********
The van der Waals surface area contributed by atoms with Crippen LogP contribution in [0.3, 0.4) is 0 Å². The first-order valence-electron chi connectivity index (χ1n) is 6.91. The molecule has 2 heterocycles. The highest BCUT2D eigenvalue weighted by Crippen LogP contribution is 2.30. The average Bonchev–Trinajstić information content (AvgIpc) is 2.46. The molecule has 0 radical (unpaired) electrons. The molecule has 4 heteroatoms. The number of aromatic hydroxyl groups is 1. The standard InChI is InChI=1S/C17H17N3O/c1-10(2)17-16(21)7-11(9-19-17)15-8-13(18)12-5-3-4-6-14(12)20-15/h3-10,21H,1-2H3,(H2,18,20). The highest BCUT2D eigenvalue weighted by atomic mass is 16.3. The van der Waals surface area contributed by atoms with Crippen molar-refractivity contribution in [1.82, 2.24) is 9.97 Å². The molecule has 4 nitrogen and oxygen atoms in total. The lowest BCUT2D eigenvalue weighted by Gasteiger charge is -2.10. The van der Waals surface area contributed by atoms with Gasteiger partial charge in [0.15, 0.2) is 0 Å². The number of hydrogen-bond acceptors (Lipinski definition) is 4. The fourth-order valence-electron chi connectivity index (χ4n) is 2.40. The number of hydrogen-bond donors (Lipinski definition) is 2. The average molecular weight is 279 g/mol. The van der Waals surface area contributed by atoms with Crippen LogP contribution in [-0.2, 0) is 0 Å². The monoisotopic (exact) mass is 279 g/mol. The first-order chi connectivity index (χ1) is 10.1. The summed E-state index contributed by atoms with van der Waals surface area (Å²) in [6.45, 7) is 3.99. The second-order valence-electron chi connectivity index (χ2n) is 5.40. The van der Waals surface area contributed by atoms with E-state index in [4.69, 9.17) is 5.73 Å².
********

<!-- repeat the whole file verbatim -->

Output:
The van der Waals surface area contributed by atoms with Crippen LogP contribution in [0.3, 0.4) is 0 Å². The first-order valence-electron chi connectivity index (χ1n) is 6.91. The molecule has 2 heterocycles. The highest BCUT2D eigenvalue weighted by Crippen LogP contribution is 2.30. The average Bonchev–Trinajstić information content (AvgIpc) is 2.46. The molecule has 0 radical (unpaired) electrons. The molecule has 4 heteroatoms. The number of aromatic hydroxyl groups is 1. The standard InChI is InChI=1S/C17H17N3O/c1-10(2)17-16(21)7-11(9-19-17)15-8-13(18)12-5-3-4-6-14(12)20-15/h3-10,21H,1-2H3,(H2,18,20). The highest BCUT2D eigenvalue weighted by atomic mass is 16.3. The van der Waals surface area contributed by atoms with Crippen molar-refractivity contribution in [1.82, 2.24) is 9.97 Å². The molecule has 4 nitrogen and oxygen atoms in total. The lowest BCUT2D eigenvalue weighted by Gasteiger charge is -2.10. The van der Waals surface area contributed by atoms with Gasteiger partial charge in [0.15, 0.2) is 0 Å². The number of hydrogen-bond acceptors (Lipinski definition) is 4. The fourth-order valence-electron chi connectivity index (χ4n) is 2.40. The number of hydrogen-bond donors (Lipinski definition) is 2. The average molecular weight is 279 g/mol. The van der Waals surface area contributed by atoms with Crippen LogP contribution in [-0.2, 0) is 0 Å². The monoisotopic (exact) mass is 279 g/mol. The first-order chi connectivity index (χ1) is 10.1. The summed E-state index contributed by atoms with van der Waals surface area (Å²) in [6.45, 7) is 3.99. The second-order valence-electron chi connectivity index (χ2n) is 5.40. The van der Waals surface area contributed by atoms with E-state index in [4.69, 9.17) is 5.73 Å².